2) Open communication
Employees want to know that their workplace is a safe place to voice their concerns, ask for and provide feedback, and communicate with their peers, colleagues, and managers. Whether or not employees feel comfortable sharing their thoughts and ideas has vast implications on innovation, collaboration, and employee engagement levels. It’s an essential part of building a healthy company culture.
A great company culture is an inclusive one where all employees of the organization feel a sense of belonging. Employees can’t and won’t feel optimistic about organizational culture if they are alienated or excluded, especially if they feel othered on the basis of their race, ethnicity, religion, sexuality, or other aspects of their identity.
Successful culture-first companies also demonstrate accountability. When employees and leaders take responsibility for their actions, it has a significant impact on their organization’s ability to achieve its goals. Accountability enables individuals and teams to celebrate their successes and recognize where there is room for improvement. Workplace cultures that emphasize accountability experience greater trust, a stronger sense of individual ownership and autonomy, and increased productivity.
5) Values-based decision-making
A company’s mission, vision, and values aren’t just words on paper – they’re guidelines on how an organization should make decisions. Culture-first companies prove to their employees on an ongoing basis that company values genuinely guide internal and external decisions.
6) Leading by example
Company culture is a living thing that grows and evolves alongside the people who work there. This isn’t always a good thing. The company culture can deteriorate if the people – especially managers and executives – aren’t living up to the company’s stated values. Employees generally follow the lead of their managers and senior leadership, so it’s up to company leaders to set an example that reinforces the relevance and integrity of the company's culture.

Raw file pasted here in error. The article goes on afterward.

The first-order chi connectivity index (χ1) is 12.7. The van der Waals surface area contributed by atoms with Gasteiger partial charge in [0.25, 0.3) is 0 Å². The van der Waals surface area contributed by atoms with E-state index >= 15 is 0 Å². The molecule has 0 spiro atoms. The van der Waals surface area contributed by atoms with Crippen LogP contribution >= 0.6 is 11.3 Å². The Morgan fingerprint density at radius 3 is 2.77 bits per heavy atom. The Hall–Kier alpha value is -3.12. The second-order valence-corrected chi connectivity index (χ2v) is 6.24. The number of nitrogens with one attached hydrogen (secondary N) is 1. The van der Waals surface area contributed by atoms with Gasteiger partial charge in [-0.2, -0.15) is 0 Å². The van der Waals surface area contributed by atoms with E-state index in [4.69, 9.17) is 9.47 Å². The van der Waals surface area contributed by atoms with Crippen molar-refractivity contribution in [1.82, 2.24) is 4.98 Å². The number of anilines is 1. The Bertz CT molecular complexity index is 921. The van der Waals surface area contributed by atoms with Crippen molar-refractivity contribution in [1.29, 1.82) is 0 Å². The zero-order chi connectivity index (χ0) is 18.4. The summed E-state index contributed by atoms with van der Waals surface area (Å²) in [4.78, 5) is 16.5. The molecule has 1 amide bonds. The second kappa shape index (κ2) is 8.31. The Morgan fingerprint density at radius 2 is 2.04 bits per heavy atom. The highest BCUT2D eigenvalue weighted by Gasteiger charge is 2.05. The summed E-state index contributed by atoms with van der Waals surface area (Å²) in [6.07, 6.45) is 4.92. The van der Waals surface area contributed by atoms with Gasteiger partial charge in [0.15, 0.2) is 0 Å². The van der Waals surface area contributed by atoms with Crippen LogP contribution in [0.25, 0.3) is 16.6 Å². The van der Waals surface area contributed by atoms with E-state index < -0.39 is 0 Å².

Every company culture is unique
The six elements listed above can help any company improve its culture, but each company will take a different approach because no two company cultures are the same. To develop and strengthen your company culture, start by clearly defining the company’s vision and values and commit to making those values part of everything you do.
Every company culture changes over time – this is even more true in today’s ever-accelerating world. That’s why our People Scientists crunched the numbers from over 4,500 companies to identify critical trends throughout the company lifecycle to help you maintain company culture as your company grows.